Eating has always been a significant part of my life. I grew up with Mum in the kitchen, claiming she couldn’t cook then effortlessly throwing out a spectacular spread. It’s how my family celebrate, we’re Jewish after all. We’ll find any excuse to eat.
Jewish New Year isn’t complete without honey cake. On the ‘Day of Atonement’ we fast and then gleefully shovel as much fried fish, herring and kichel, salads, dips, cheeses and dessert in our faces as possible. Friday’s we catch up over a big family dinner. It’s one of the things that brings us together, and keeps us close.
I took it for granted, all that eating. Until last June. It was a day like any other. I was at work getting stuff done, when suddenly, I felt a pain through my body so intense that I can’t even describe it.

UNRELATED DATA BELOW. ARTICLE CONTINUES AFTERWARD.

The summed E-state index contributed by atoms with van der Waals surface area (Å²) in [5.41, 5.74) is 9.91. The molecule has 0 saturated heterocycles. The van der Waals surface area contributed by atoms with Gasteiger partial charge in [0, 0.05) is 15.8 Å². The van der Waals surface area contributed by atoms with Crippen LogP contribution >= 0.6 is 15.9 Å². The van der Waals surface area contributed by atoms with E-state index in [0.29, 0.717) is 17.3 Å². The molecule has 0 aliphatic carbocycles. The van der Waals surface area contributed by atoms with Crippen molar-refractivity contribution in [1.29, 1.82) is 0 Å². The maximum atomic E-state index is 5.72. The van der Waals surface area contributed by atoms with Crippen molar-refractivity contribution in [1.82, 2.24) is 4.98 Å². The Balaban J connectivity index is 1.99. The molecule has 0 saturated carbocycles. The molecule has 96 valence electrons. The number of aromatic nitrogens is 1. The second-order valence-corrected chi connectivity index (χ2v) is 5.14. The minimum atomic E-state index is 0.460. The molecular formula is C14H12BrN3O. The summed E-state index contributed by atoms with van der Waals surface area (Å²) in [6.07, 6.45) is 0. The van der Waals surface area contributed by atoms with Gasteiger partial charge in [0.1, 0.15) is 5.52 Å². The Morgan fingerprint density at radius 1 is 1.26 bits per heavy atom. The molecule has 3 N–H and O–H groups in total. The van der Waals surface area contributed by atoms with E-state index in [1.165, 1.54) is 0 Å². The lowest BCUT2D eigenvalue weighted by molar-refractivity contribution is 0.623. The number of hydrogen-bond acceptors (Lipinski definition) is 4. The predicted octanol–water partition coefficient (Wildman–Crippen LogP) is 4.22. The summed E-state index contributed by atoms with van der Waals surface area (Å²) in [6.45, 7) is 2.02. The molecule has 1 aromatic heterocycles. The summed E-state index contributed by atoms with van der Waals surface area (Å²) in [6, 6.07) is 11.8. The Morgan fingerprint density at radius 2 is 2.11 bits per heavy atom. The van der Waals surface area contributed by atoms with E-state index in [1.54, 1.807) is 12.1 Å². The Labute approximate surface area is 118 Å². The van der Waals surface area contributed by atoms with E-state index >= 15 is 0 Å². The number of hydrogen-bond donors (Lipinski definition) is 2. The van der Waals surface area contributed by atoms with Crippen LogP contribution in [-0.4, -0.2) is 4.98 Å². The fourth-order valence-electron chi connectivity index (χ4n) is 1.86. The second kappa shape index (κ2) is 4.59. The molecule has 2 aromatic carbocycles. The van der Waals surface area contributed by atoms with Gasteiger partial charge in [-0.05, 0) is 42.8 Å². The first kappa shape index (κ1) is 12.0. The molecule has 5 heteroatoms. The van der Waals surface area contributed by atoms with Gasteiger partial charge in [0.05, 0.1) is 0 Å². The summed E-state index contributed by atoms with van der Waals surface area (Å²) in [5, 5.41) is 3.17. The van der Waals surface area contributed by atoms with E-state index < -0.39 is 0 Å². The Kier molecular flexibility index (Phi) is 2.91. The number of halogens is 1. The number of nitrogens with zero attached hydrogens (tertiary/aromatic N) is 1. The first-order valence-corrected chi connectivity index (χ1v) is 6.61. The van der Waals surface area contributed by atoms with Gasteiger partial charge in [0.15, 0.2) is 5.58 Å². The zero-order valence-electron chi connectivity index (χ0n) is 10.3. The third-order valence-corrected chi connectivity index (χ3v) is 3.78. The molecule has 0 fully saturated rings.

The ambulance was called, and I was rushed to A&E. After a battery of tests, I was told by a somewhat incredulous doctor, that I had a perforation in my stomach. “How on earth did that happen?” I asked him, “No idea” he replied.
Thus began a week of being ‘nil by mouth’. No food, no water, nothing. It was hard. Not just the physical aspect of feeling completely lethargic but the emotional and mental challenges that came with it. I love eating, and being unable made me feel very low.
Food isn’t just about flavours, colours, textures. It’s also about what it represents. Milestones. Births, deaths, marriages. Declarations of love, sympathy and loss.
Eventually I was told I was allowed something small. I cautiously nibbled on a dry piece of bread with a smearing of jam, half a sliced banana, and a side of drugs. It wasn’t anything close to gourmet but I’ve never felt so thankful to have the privilege of a meal.
It was food! Beautiful food. I don’t think i’ll ever take it for granted again.